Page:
The first and last miles are something of the Olsen twins of the logistics world.
On a good day, you can tell them apart. The first mile describes the trek a product takes from its manufacturer to the distributor or fulfillment center, while the last refers to its final schlep to the customer’s doorstep. You may also be forgiven for confusing one for the other, however, because “free and easy” customer returns sometimes turn the end of one journey into the beginning of the next.
It’s the last mile, however, that raises the biggest concerns for Miguel Jaller Martelo, co-director of the Sustainable Freight Research Center at the Institution of Transportation Studies at the University of California, Davis. Most neighborhoods, for one, were never designed for freight traffic. Considering that global e-commerce sales are expected to hit $3.5 trillion this year, per research from Statista, that’s a lot of brakes to pump and doorbells to ring.
Exacerbating the situation, Jaller Martelo noted, is the retailer arms race to offer increasingly faster modes of door-to-door delivery, resulting in more pollution-emitting trucks making multiple trips at less-than-maximum capacity.
“The faster your deliveries or the shorter your delivery window, the less ability you have to consolidate cargo,” Jaller Martelo said. “Therefore, you’re using more resources to transport the same amount of goods.” And since e-commerce incentivizes consumption by taking away the friction of physically traveling to a store, “we’re just putting more and more into the system,” he added.
Freight companies have been trying to whittle their environmental footprints for a while now, whether motivated by P.R. or a desire to maintain a habitable planet for conducting business. Clean-energy vehicles appear to be a critical piece of this roadmap. In November, FedEx announced it was purchasing 100 electric delivery vans and leasing another 900 for commercial and residential pick-up and delivery services in the United States. DHL, one of Sourcing Journal’s 2019 Sustaining Voices honorees, will be rolling out 63 new electric delivery vehicles for its U.S. market this year. And UPS is developing a “state-of-the-art” pilot fleet of 35 zero-tailpipe-emission lightweight composite vehicles to be trialed in London and Paris. Even the U.S. Postal Service is testing all-electric vehicles in the San Joaquin Valley in California.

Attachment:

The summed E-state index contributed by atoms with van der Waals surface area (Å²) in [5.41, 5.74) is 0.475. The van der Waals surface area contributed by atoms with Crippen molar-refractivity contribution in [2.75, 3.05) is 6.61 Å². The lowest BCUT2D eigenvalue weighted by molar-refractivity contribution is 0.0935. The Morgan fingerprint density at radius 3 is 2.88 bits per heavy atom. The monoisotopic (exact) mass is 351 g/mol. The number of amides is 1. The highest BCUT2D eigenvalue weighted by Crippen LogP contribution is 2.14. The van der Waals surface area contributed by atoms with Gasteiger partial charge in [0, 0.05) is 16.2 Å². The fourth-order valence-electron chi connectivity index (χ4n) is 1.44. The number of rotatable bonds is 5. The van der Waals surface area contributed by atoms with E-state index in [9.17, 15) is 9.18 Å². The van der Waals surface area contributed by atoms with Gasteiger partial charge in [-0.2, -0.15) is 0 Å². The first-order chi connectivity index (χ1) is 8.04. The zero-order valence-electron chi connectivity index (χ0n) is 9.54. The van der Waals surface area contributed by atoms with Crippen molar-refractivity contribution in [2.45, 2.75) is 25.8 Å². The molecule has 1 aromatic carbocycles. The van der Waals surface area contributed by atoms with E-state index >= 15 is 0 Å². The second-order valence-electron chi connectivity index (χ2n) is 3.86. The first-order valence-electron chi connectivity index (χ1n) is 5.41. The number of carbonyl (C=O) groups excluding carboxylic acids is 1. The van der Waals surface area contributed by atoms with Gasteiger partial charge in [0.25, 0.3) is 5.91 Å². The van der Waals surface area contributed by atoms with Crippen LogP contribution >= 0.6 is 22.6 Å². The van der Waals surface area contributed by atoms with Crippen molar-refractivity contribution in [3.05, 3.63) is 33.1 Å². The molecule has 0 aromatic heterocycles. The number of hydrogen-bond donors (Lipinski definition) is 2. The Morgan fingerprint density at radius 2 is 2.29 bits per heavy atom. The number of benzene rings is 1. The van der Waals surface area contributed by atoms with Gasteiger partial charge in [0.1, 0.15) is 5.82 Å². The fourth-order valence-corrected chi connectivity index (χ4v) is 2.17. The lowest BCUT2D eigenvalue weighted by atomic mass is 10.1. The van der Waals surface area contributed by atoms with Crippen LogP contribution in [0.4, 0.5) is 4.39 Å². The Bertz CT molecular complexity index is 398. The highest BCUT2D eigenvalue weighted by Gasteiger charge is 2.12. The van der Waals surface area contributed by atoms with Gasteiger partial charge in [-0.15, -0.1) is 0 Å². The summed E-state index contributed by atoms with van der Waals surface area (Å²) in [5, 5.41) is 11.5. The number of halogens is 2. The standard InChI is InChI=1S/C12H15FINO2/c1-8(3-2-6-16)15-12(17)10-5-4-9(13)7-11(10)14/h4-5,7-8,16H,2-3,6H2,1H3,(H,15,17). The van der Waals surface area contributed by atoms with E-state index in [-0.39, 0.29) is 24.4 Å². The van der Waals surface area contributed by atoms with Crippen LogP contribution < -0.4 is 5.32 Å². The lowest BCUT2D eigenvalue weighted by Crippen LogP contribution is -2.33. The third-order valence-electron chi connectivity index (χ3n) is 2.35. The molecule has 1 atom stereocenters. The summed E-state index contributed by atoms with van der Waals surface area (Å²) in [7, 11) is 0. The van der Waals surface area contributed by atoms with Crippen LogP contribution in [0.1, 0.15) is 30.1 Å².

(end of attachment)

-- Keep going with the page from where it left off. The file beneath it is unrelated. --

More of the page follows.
Range isn’t an issue, since research shows 90 percent of trips by parcel-delivery vehicles fall within a 100-mile radius. But while these modes of conveyance may clear the air, they won’t do very much to alleviate gridlock, Jaller Martelo said. “It doesn’t matter if the vehicle is powered by electric, hydrogen or fuel cells,” he said. “You’re still occupying a space and causing congestion.”
There’s also the fact that all those packages need to be housed somewhere before they’re fanned out to their ultimate destination. Warehouses are usually built where land is cheaper, in places adjacent to disadvantaged communities, “so we may be enhancing problems with social equity or environmental justice,”Jaller Martelo said.
The problem is people are buying too much “stuff” and then expecting it to be deposited on their porch near-instantaneously, like magic. We can blame the so-called endless aisle, too, Jaller Martelo said. Whereas we used to be limited by the selections of stores we had to drive to, no such constraints exist on the internet. What’s another click of a button?
Indeed, 75 percent of online shoppers in the United Kingdom “just automatically choose home delivery” at checkout, according to a recent survey by YouGov on behalf of Doddle, a London-based click-and-collect service that partners with businesses to create pickup points on their premises. Only 6 percent of the 2,196 consumers polled said they always collect their online shopping instead of having it delivered, though 17 percent said they “often or sometimes” choose collection over delivery. But the situation is reaching a watershed, said Kitty Poole, marketing director at Doddle.
“While the demand for e-commerce is growing—and the number of parcels being delivered are growing every day, every year—the fulfillment model hasn’t changed,” Poole told Sourcing Journal. “Delivering parcels to each and every home is no longer sustainable.”
Signs abound, however, that consumers may be beginning to recognize that delivery options carry their own environmental baggage.
Almost half—43 percent—of respondents, for instance, said they would switch loyalties to a rival retailer if it offered a wider range of sustainable delivery options such as click and collect (better known across the pond as buy online, pick up in store, or BOPIS), bicycle couriers and consolidated deliveries. Fifty percent of consumers, led by 18- to 24-year-olds, averred that they would like to support only retailers that offer such delivery alternatives in the future.